TABLE 5______________________________________Overall Actual Returns for Players A, B, and CFor Example of FIGS. 2 and 3(in dollars)Action A B C Total Pot______________________________________First RoundAnte -0.33 -0.33 -0.33 1B bets 1 bet 0 -1 0 2C calls B's bet 0 0 -1 3A raises by 1 bet -2 0 0 5B calls A's raise 0 -1 0 6C folds 0 0 0 6Second RoundB checks 0 0 0 6A bets 1 bet -1 0 0 7B raises 1 bet 0 -2 0 9A reraises 1 bet -2 0 0 11B calls 0 -1 0 12Total bet -5.33 -5.33 -1.33Showdown 0 +12 0Net return -5.33 +6.67 -1.33______________________________________

For the example game of FIGS. 2 and 3 therefore, the actual overall return for player A is -$5.33, for player B +6.67, and for player C -$1.33.

The returns shown in Table 5 are the overall returns to each player for the entire game. Expected and actual returns may also be calculated for specific parts of the game. For example, returns may be calculated for the second round of play only. In calculating returns for the second round of play, the amounts invested by the players during the first round of play may or may not be taken into account. In the case where first round investments are not taken into account, returns for the second round of betting are calculated based on the size of the pot at the beginning of the round and the amounts invested by the players during the second round. Table 6 shows the returns for the second round for remaining players A and B in the example of FIGS. 2 and 3, neglecting first round investments made by the players.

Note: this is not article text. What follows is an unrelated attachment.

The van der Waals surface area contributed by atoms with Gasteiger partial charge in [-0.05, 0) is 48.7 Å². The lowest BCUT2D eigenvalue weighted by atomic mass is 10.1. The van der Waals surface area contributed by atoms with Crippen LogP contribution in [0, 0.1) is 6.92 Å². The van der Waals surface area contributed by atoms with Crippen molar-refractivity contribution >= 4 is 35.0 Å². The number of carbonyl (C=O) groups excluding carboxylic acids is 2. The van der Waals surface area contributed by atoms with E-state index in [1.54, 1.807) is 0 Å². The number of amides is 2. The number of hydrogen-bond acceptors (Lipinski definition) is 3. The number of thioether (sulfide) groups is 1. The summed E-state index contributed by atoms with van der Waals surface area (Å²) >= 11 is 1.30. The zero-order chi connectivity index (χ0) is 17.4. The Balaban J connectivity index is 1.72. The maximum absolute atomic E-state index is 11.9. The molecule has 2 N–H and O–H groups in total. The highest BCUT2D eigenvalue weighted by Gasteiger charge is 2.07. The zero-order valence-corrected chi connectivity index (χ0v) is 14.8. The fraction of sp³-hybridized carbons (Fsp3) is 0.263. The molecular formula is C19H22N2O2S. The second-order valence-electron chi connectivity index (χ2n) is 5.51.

TABLE 6______________________________________2nd Round Actual Returns for Playem A and BFor Example of FIGS. 2 and 3(in dollars)Action A B Total Pot______________________________________Beginning Pot 6B checks 0 0 6A bets 1 bet -1 0 7B raises 1 bet 0 -2 9A reraises 1 bet -2 0 11Bcalls 0 -1 12Total bet -3.00 -3.00Showdown 0 +12Net return -3.00 +9.00______________________________________

The second round actual returns for players A and B for the example of FIGS. 2 and 3 are thus -$3 and +$9, respectively.

Since the payments made by players A and B into the pot are omitted when calculating the second round investments and returns in Table 5, the returns shown in Table 5 can be considered to be actual returns to players A and B for a two-player second round contest in which player A's hand is AA762 and player B's hand is CK227, and in which the beginning pot is $6. The actions that player B took in this second round of betting were to check, to raise, and to call player A's reraise. This sequence may be referred to as a "check-raise-call" sequence. Similarly, the actions that A took in the second round of betting were to bet and to reraise. This sequence may be referred to as a "bet-reraise" sequence.